Pulsars and neutron stars/Introduction

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Introduction[edit | edit source]

Pulsars are highly magnetized, rapidly rotating neutron stars. They are also astrophysical laboratories for the study of extreme physics. This wiki-book describes the observational and theoretical research relating to such stars.

There's no doubt that pulsars and neutron stars are intrinsically interesting. Representing an end-state of stellar evolution, they are incredibly dense and have huge magnetic fields. Neutron stars can be observed in order to study electrodynamics and plasma processes within highly magnetized media or to study quantum and particle physics in the superconducting superfluid of their interiors. Pulsars are (usually) detected by the regular sequence of pulses they emit. Pulsars creating very stable pulsed signals are observed in the hope of making a direct detection of gravitational waves and also to search for irregularities in terrestrial time standards. Pulsars in binary systems are a unique means of studying theories of gravitation in the strong-field limit. They have also been used to probe the electron density distribution in the interstellar medium and globular clusters, to study the size and direction of the Galactic magnetic field and to determine the gravitational potential of the Galaxy and globular clusters. Pulsar observations have also led to measurements of the mass of solar system objects and to search for unknown objects in our solar system. The first extrasolar planets to be discovered were orbiting a pulsar.

A new generation of telescopes and instrumentation will soon revolutionize pulsar astronomy. With luck, within a few years, pulsar astronomers will be studying gravitational waves in detail, probing gravity by studying pulsars orbiting black holes and analyzing the population of pulsars in distant galaxies. In the not too distant future it is also possible that spacecraft will be navigating their way through our solar system by means of pulsar observations.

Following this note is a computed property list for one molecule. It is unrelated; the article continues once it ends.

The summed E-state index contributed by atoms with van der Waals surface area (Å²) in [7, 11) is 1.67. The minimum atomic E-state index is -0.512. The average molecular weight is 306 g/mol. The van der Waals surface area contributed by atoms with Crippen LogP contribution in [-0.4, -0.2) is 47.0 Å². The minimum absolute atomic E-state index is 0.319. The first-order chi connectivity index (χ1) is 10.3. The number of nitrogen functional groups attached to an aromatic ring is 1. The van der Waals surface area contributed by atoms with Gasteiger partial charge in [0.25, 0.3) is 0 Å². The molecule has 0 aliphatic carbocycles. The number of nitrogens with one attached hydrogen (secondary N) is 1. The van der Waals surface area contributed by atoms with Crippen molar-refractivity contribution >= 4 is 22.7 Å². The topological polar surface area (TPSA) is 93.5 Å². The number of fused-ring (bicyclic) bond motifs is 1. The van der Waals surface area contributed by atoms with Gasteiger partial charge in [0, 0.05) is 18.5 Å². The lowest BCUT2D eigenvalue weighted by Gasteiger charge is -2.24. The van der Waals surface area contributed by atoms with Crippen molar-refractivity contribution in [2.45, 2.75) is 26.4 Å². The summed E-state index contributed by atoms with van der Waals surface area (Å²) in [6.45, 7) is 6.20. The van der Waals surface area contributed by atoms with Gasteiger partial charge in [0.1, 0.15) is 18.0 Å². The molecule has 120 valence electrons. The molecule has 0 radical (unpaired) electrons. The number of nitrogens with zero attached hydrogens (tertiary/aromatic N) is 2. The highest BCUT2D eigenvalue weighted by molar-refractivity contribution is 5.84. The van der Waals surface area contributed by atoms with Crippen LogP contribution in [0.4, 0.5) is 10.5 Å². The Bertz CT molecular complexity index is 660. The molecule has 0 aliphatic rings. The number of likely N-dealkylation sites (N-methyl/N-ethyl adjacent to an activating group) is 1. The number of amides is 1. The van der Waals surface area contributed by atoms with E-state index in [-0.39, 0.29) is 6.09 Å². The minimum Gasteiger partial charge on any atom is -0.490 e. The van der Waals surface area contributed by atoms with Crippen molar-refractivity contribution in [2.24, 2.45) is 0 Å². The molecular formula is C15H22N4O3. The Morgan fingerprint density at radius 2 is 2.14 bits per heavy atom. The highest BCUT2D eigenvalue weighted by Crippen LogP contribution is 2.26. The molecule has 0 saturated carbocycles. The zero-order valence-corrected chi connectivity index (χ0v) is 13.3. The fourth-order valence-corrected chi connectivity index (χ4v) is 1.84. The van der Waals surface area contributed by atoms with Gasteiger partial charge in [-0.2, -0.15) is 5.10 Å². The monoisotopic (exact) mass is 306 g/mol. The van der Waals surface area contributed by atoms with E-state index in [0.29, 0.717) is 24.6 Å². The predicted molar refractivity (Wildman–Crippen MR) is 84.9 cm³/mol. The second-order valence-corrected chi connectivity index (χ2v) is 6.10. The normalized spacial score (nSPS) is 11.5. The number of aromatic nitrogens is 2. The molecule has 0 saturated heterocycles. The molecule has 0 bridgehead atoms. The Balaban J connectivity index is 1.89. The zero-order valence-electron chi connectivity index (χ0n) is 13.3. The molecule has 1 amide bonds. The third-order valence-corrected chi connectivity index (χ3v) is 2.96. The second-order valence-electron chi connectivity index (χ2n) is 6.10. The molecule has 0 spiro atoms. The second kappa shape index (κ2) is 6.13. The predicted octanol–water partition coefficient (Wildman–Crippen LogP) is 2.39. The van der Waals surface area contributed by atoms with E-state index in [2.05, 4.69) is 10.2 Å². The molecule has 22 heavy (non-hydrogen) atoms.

The aim of this wikibook[edit | edit source]

There are many excellent text books about pulsars and neutron stars, including:

  • The Handbook of Pulsar Astronomy (Lorimer & Kramer) (2004)
  • Pulsars, Manchester & Taylor (1977)
  • Pulsar Astronomy, Lyne & Graham-Smith (2006)
  • Physics of the pulsar magnetosphere, Gurevich & Beskin (1993)

There have also been excellent summaries and reviews of the current state of pulsar research. These include the following reviews of interest to the general reader:

Reviews of interest to the general public
* "Fifteen months of pulsar astronomy", (Radhakrishnan 1969)

and the following, more advanced reviews:

More advanced reviews
* "Problems of Understanding Pulsars", (Smith 1973)

The fundamental concepts of pulsar astronomy have been well covered in these books and reviews. However, the pulsar and neutron star research fields are extremely active and new discoveries are made regularly. One advantage of a wikibook is that updates can be made as needed. The pulsar research fields cover numerous topics and no individual person is an expert in them all. Therefore, the second advantage of a wiki book is that experts on diverse topics can all contribute to the book. Of course, wiki-books have advantages over standard text books. They can include animations, tables can be sorted in different ways and the text can be quickly and easily searched.

Contributing to this wikibook[edit | edit source]

This wikibook is open for contributions. Any contributors must ensure that no copyright issues arise from their contributions, in particular by copying text from elsewhere and in using figures or animations from elsewhere.

This book has made extensive use of NASA's Astrophysics Data System.